In its request for the funds, SRS stated that hiring Tallent was justified because of his familiarity with the agency and his willingness to travel to remote locations within the state.
- Scott Stacy, who left the Kansas Department of Health and Environment in September 1998, according to records. That same month, KDHE requested $8,400 in a no-bid contract for Stacy to work on AIDS grants he had helped put together while with the agency, according to the records.
"Because of his past experience in the AIDS section, his education and authorship of major parts of both of these grants, Dr. Stacy has the unique experience and skills necessary for the successful implementation of these prevention grants," the KDHE memo to the Division of Purchases said.
KDHE officials say Stacy was paid about $1,600 before a replacement was hired to take over the job. KDHE said Stacy was not paid out of funds from grants that he had written.
- Jim Proctor and Tony Barry, former employees of the Kansas Corporation Commission. They were hired by the KCC to work on issues before the commission. Proctor, who left the state in 1990, got a $132,500 contract to review the proposed merger of Western Resources and Kansas City Power and Light. Barry's law firm got a $50,000 contract for legal services in the Southwestern Bell telephone audit.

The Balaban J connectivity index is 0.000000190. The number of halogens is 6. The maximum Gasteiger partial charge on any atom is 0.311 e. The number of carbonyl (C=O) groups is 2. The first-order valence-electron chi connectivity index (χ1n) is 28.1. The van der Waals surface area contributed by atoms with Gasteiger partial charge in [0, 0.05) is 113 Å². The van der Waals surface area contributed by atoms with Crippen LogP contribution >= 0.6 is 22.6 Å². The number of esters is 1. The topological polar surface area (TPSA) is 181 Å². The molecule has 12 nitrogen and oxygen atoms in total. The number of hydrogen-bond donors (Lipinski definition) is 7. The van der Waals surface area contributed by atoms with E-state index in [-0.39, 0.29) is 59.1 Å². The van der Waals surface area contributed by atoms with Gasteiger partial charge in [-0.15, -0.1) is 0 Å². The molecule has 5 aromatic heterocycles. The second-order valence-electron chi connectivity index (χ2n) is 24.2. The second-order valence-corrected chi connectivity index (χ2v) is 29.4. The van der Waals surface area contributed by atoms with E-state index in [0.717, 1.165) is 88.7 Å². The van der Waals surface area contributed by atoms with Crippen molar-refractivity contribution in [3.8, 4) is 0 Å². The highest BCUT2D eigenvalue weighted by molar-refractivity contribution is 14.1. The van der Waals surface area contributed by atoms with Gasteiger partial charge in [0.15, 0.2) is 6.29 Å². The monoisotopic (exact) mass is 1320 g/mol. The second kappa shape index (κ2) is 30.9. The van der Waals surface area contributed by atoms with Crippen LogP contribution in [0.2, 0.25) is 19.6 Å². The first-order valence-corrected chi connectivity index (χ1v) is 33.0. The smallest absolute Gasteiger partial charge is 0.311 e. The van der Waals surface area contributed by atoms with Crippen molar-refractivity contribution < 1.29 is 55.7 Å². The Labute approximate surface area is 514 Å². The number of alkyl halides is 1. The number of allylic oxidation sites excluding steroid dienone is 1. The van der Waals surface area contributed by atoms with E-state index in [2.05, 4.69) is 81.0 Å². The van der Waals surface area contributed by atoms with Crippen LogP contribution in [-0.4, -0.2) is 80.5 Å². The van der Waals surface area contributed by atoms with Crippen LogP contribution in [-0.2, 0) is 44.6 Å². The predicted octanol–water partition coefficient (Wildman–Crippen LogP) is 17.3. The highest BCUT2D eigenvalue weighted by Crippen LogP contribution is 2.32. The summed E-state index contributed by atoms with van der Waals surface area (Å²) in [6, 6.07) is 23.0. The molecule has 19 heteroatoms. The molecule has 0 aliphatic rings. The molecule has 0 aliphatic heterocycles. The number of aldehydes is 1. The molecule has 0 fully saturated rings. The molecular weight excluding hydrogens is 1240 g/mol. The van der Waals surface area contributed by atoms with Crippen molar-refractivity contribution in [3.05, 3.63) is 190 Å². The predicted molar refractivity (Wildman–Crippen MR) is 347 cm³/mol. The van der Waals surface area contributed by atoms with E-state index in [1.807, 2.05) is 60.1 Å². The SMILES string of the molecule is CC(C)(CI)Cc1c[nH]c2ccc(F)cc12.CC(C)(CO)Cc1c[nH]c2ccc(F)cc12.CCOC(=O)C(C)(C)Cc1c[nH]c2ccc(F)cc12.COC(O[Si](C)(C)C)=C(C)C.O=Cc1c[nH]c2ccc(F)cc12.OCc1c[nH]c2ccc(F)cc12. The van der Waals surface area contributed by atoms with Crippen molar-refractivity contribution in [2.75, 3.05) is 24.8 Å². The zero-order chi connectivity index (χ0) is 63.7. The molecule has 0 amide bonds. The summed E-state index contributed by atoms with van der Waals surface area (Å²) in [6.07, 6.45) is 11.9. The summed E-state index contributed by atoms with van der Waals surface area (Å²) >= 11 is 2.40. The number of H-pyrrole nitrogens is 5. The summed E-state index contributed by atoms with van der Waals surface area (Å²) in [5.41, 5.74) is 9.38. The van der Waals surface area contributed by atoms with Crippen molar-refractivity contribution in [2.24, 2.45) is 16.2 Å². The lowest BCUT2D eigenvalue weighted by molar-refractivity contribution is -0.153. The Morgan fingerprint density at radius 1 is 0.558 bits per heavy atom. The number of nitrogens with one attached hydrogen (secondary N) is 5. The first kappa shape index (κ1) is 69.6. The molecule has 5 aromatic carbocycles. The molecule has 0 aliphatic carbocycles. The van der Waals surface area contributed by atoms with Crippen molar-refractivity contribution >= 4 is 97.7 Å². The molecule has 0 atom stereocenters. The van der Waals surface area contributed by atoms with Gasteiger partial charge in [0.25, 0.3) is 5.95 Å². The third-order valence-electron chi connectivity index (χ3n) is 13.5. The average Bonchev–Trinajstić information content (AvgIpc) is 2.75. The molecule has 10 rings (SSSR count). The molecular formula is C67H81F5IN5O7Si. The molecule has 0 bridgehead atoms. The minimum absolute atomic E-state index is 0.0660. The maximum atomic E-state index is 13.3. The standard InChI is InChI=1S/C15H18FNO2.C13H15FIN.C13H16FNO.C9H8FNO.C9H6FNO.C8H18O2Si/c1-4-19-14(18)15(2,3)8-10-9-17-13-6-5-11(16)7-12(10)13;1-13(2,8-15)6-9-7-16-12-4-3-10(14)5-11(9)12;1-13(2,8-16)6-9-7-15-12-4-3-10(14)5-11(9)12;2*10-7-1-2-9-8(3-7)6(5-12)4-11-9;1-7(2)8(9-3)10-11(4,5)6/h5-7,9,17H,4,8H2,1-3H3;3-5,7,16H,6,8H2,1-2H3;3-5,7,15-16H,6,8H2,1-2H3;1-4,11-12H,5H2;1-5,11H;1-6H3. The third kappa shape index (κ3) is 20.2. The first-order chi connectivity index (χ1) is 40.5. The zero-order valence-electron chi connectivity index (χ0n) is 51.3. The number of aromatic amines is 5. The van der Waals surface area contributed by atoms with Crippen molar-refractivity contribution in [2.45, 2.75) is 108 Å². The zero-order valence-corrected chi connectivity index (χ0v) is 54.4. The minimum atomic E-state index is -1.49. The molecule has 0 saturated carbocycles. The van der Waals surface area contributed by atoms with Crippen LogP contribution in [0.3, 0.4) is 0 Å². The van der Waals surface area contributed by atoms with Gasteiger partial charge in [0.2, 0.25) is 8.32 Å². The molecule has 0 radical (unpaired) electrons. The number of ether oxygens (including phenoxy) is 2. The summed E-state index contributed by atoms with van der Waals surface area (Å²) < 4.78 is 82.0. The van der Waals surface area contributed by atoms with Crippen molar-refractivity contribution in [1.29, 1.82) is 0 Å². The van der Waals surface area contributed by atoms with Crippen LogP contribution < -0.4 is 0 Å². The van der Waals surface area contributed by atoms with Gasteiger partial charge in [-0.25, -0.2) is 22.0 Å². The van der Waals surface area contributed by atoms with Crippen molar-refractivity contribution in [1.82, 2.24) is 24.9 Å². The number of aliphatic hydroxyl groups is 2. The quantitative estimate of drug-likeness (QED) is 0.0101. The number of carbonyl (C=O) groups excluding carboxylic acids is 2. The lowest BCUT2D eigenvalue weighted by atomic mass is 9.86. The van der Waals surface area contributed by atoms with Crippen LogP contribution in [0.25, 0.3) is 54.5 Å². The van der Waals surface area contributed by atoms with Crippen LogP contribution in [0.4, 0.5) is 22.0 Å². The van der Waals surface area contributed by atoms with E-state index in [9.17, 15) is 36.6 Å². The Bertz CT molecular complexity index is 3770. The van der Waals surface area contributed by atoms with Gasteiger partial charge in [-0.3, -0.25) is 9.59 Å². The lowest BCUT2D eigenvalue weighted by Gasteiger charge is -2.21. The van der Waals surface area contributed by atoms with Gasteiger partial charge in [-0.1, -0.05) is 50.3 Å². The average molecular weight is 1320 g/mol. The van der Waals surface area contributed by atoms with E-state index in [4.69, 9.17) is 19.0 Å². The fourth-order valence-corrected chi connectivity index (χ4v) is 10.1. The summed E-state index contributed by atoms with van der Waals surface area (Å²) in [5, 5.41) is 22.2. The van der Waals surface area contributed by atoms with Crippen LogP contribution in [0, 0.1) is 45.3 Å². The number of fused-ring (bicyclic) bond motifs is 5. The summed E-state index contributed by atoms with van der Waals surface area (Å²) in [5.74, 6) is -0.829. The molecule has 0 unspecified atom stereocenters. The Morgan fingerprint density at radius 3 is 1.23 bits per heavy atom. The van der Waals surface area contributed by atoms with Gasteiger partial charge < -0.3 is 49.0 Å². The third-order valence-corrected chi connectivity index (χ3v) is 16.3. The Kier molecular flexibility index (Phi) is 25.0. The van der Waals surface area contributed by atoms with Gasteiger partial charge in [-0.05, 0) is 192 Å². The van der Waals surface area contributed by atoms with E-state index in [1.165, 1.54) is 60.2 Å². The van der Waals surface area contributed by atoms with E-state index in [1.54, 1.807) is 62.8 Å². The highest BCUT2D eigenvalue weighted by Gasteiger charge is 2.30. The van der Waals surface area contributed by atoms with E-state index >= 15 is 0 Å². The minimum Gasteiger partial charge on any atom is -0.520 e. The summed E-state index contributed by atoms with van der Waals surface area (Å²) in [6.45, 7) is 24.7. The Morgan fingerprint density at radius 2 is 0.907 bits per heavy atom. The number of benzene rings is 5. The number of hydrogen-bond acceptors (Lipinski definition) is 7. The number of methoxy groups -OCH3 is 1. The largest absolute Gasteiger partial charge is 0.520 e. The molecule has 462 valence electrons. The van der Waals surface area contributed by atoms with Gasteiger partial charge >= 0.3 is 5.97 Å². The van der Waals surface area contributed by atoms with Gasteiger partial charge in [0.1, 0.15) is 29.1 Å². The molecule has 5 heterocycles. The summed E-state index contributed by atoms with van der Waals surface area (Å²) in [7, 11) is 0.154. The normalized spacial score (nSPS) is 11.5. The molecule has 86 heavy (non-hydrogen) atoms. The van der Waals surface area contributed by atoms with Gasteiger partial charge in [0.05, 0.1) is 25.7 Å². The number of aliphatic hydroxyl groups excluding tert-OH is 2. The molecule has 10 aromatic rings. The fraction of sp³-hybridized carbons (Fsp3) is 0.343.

- Marvin Stottlemire, a former attorney for the Kansas Department of Health and Environment who retired from the agency in June 1998. Less than a year later, he was hired by KDHE for $11,500 "to facilitate development of comprehensive recommendations for changes in the current public health statutes in Kansas."
Three months after that he was also hired by the Juvenile Justice Authority for $10,000 to develop a "comprehensive policy and procedural manual for the Juvenile Justice Authority and its four correctional facilities."
In both instances, the agencies noted that Stottlemire's familiarity with state government made him uniquely qualified for the job.
Some lawmakers have raised questions about contracts to former state employees, in light of the controversy over Gordon's hiring Glasscock to "re-engineer" the structure and performance of the Department on Aging.
After the Journal-World disclosed the contract, Gordon resigned, the contract with Glasscock was terminated and the state ordered Glasscock to return $90,000.
Some lawmakers say it is unfair for a former state employee to receive a contract from his former employer.
Rep. Melvin Neufeld, R-Ingalls, plans to introduce legislation when the session starts in January to prohibit state officers and employees from entering into consulting contracts within three years of leaving state employment.
"The only way to ensure (the trust of the people) is to prohibit sweetheart deals for former employees and elected officials," Neufeld said.
On Wednesday, Kansas legislative leaders began wrangling over how to find out whether contracts like the one with Glasscock are the norm in Kansas.
Leaders indicated they would come up with some kind of agreement by next week to investigate contracts in general.